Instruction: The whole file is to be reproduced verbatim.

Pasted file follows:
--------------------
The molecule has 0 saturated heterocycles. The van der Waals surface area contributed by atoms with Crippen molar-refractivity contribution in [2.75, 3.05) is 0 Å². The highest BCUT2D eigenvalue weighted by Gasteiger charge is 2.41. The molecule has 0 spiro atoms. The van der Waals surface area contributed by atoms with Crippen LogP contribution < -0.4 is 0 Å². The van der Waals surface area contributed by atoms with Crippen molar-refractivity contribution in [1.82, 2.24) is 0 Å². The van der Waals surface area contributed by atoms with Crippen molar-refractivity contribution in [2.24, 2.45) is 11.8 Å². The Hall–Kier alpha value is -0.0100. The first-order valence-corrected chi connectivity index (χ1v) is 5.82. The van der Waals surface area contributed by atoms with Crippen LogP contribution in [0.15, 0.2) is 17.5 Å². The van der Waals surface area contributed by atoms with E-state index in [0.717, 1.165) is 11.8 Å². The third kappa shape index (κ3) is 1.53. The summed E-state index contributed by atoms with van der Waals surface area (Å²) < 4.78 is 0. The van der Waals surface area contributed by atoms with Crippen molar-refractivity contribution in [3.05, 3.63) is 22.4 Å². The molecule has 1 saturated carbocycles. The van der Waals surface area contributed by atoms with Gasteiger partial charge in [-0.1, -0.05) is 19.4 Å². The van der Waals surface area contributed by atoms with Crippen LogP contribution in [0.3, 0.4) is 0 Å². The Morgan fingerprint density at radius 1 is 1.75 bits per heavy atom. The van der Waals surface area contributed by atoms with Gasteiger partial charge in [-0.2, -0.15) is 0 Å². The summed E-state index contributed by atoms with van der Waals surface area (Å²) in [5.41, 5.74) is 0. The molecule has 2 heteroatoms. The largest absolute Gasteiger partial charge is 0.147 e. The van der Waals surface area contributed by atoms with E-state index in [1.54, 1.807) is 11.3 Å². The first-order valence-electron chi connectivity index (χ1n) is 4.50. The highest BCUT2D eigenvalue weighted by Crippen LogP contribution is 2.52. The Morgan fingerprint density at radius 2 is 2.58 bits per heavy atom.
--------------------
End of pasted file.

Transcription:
The molecule has 0 saturated heterocycles. The van der Waals surface area contributed by atoms with Crippen molar-refractivity contribution in [2.75, 3.05) is 0 Å². The highest BCUT2D eigenvalue weighted by Gasteiger charge is 2.41. The molecule has 0 spiro atoms. The van der Waals surface area contributed by atoms with Crippen LogP contribution < -0.4 is 0 Å². The van der Waals surface area contributed by atoms with Crippen molar-refractivity contribution in [1.82, 2.24) is 0 Å². The van der Waals surface area contributed by atoms with Crippen molar-refractivity contribution in [2.24, 2.45) is 11.8 Å². The Hall–Kier alpha value is -0.0100. The first-order valence-corrected chi connectivity index (χ1v) is 5.82. The van der Waals surface area contributed by atoms with Crippen LogP contribution in [0.15, 0.2) is 17.5 Å². The van der Waals surface area contributed by atoms with E-state index in [0.717, 1.165) is 11.8 Å². The third kappa shape index (κ3) is 1.53. The summed E-state index contributed by atoms with van der Waals surface area (Å²) < 4.78 is 0. The van der Waals surface area contributed by atoms with Crippen molar-refractivity contribution in [3.05, 3.63) is 22.4 Å². The molecule has 1 saturated carbocycles. The van der Waals surface area contributed by atoms with Gasteiger partial charge in [-0.1, -0.05) is 19.4 Å². The van der Waals surface area contributed by atoms with Crippen LogP contribution in [0.3, 0.4) is 0 Å². The Morgan fingerprint density at radius 1 is 1.75 bits per heavy atom. The van der Waals surface area contributed by atoms with Gasteiger partial charge in [-0.2, -0.15) is 0 Å². The summed E-state index contributed by atoms with van der Waals surface area (Å²) in [5.41, 5.74) is 0. The molecule has 2 heteroatoms. The largest absolute Gasteiger partial charge is 0.147 e. The van der Waals surface area contributed by atoms with E-state index in [1.54, 1.807) is 11.3 Å². The first-order valence-electron chi connectivity index (χ1n) is 4.50. The highest BCUT2D eigenvalue weighted by Crippen LogP contribution is 2.52. The Morgan fingerprint density at radius 2 is 2.58 bits per heavy atom.